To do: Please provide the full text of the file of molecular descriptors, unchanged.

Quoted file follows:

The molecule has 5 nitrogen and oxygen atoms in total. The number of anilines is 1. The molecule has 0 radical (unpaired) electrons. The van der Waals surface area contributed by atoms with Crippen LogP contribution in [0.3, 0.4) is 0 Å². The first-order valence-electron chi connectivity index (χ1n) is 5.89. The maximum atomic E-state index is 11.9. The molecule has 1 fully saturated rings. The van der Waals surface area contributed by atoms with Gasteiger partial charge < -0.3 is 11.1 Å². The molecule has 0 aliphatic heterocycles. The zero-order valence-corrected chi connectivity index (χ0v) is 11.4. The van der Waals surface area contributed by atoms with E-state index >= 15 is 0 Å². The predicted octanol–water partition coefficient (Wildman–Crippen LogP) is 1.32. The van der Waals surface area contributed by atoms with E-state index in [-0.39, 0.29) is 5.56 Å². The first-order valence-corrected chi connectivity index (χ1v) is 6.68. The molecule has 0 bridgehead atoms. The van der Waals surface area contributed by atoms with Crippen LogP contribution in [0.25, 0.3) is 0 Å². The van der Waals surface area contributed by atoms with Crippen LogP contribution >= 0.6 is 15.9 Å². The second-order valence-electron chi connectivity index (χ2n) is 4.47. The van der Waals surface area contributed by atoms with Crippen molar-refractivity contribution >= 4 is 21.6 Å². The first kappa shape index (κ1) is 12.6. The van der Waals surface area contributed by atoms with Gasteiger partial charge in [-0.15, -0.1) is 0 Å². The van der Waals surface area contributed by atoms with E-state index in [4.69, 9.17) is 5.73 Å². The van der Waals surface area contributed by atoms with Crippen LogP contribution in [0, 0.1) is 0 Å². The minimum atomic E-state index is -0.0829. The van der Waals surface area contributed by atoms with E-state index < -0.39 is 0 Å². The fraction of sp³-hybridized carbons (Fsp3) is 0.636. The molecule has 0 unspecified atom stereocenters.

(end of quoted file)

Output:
The molecule has 5 nitrogen and oxygen atoms in total. The number of anilines is 1. The molecule has 0 radical (unpaired) electrons. The van der Waals surface area contributed by atoms with Crippen LogP contribution in [0.3, 0.4) is 0 Å². The first-order valence-electron chi connectivity index (χ1n) is 5.89. The maximum atomic E-state index is 11.9. The molecule has 1 fully saturated rings. The van der Waals surface area contributed by atoms with Gasteiger partial charge < -0.3 is 11.1 Å². The molecule has 0 aliphatic heterocycles. The zero-order valence-corrected chi connectivity index (χ0v) is 11.4. The van der Waals surface area contributed by atoms with E-state index >= 15 is 0 Å². The predicted octanol–water partition coefficient (Wildman–Crippen LogP) is 1.32. The van der Waals surface area contributed by atoms with E-state index in [-0.39, 0.29) is 5.56 Å². The first-order valence-corrected chi connectivity index (χ1v) is 6.68. The molecule has 0 bridgehead atoms. The van der Waals surface area contributed by atoms with Crippen LogP contribution in [0.25, 0.3) is 0 Å². The van der Waals surface area contributed by atoms with Crippen LogP contribution >= 0.6 is 15.9 Å². The second-order valence-electron chi connectivity index (χ2n) is 4.47. The van der Waals surface area contributed by atoms with Crippen molar-refractivity contribution >= 4 is 21.6 Å². The first kappa shape index (κ1) is 12.6. The van der Waals surface area contributed by atoms with Gasteiger partial charge in [-0.15, -0.1) is 0 Å². The van der Waals surface area contributed by atoms with E-state index in [4.69, 9.17) is 5.73 Å². The van der Waals surface area contributed by atoms with Crippen LogP contribution in [0, 0.1) is 0 Å². The minimum atomic E-state index is -0.0829. The van der Waals surface area contributed by atoms with E-state index < -0.39 is 0 Å². The fraction of sp³-hybridized carbons (Fsp3) is 0.636. The molecule has 0 unspecified atom stereocenters.